With another chapter of the Ashes contest between Australia and England just around the corner, the customary war of words between the two sides has picked up momentum as both teams try to pick up psychological points ahead of the much-awaited series. This time, it was former England captain Alastair Cook who took up the cudgels for the visitors, ahead of the first Test at Brisbane from November 23. He dismissed as 'irrelevant' talk about former Australia fast bowler Mitchell Johnson's sensational spell in the first match of the 2013-14 series that paved the way for a 5-0 Australian sweep.
The former England skipper and opening stalwart was speaking after Australia spinner Nathan Lyon's taunts that his team was in the mood to 'end some careers' in the Brisbane Test.
Much has been said about the demoralising effect Johnson, who is now retired from internationals, had on England at the Gabba four years ago, when he ripped through the tourists' batting.
The firebrand left-armer set the tone for the 2013-2014 Ashes with his ferocious fast bowling to take nine wickets at the Gabba as the Australians inflicted a crushing 381-run defeat, triggering a 5-0 series rout.
But Cook urged his team-mates to maintain their focus on the first Test and not to take a rear-vision view of past events.
"Mitch bowled outstandingly in that series, one of the best periods of bowling I've ever faced backed up by Ryan Harris, Peter Siddle -- (but) they're no longer playing," Cook told reporters on Tuesday.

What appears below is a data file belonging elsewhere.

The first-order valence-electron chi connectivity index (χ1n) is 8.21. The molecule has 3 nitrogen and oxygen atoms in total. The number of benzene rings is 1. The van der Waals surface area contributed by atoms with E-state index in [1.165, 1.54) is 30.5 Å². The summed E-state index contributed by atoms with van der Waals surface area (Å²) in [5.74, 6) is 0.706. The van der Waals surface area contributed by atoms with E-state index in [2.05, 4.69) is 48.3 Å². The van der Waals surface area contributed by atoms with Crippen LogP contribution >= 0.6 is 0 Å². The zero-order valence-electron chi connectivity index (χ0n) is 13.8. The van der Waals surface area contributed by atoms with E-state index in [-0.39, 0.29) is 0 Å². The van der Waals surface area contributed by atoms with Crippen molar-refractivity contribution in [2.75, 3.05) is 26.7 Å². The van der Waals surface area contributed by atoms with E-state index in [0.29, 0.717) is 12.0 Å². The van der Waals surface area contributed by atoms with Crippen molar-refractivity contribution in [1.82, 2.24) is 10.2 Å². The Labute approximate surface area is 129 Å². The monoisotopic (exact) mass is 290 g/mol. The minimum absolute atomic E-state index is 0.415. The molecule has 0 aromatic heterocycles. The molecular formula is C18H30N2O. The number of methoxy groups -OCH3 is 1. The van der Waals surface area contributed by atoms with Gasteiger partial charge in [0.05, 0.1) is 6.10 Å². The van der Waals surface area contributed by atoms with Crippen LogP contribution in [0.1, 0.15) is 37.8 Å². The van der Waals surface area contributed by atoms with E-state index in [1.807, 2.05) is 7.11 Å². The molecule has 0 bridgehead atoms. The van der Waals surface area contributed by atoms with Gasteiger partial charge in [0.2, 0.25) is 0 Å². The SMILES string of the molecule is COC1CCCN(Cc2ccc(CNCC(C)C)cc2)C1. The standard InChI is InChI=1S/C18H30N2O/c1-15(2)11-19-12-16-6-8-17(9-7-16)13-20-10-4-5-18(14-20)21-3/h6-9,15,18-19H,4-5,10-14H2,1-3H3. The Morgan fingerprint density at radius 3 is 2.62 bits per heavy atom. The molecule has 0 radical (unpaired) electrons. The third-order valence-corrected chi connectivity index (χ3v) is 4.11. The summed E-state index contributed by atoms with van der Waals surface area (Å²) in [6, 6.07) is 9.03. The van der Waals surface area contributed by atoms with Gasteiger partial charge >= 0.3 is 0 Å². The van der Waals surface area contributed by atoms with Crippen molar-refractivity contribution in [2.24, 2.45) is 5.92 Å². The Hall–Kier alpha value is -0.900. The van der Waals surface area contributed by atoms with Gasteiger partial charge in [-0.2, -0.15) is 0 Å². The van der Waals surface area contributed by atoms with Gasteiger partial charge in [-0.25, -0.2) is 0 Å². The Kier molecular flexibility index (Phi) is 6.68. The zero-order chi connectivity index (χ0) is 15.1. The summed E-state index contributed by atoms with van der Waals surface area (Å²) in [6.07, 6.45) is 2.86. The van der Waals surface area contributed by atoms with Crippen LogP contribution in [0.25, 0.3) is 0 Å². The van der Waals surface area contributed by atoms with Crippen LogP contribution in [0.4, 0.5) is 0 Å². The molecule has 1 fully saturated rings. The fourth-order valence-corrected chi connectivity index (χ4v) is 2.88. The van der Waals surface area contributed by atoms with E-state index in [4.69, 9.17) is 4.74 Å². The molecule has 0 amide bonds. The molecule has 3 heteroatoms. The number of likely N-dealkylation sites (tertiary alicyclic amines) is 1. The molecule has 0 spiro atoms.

"So in one sense it's a bit irrelevant.
"It happened four years ago and it's all what happens on Thursday rather than looking back.
"England have won four of the last five Ashes series, so you can look at what you want."
Cook said while Australia's current pace attack -- Mitchell Starc, Josh Hazlewood and Pat Cummins -- was strong, it didn't hold any great fears for the tourists.
"There's nothing we haven't seen before in cricket," he said.
"They're not suddenly bowling 150 miles an hour. (They've) not got magic balls which start way outside the stumps and swing miles and stuff.
"They're very good bowlers with good records. As batters, that is the challenge we've got in the next seven weeks."
Australia have a formidable record at Brisbane's intimidating 'Gabbatoir' where they have not lost a Test match since 1988, and where England are winless in 31 years.
Cook said England had "pretty much accepted" that star all-rounder Ben Stokes would not play a role in the Ashes series, despite reports that he may soon join the tour.
The England and Wales Cricket Board (ECB) is still waiting to discover if Stokes will be charged by prosecutors investigating a brawl outside a nightclub in September.
"Since we've arrived here, as a side, we've pretty much accepted Ben would not be here. It's about dealing with that," Cook said.
"If there is a bonus of him making the trip at some stage, that'd be great.
"But I can honestly say it hasn't been spoken about in the change room.
"There's no good for us to really talk about that. It's obviously a sad situation... it's a shame for him he's missing a big series."
Australian opener David Warner said Tuesday he wanted Stokes to be involved, but added: "I think it's probably disappointing for the England team and the country. He's let a lot of people down."
(With AFP inputs)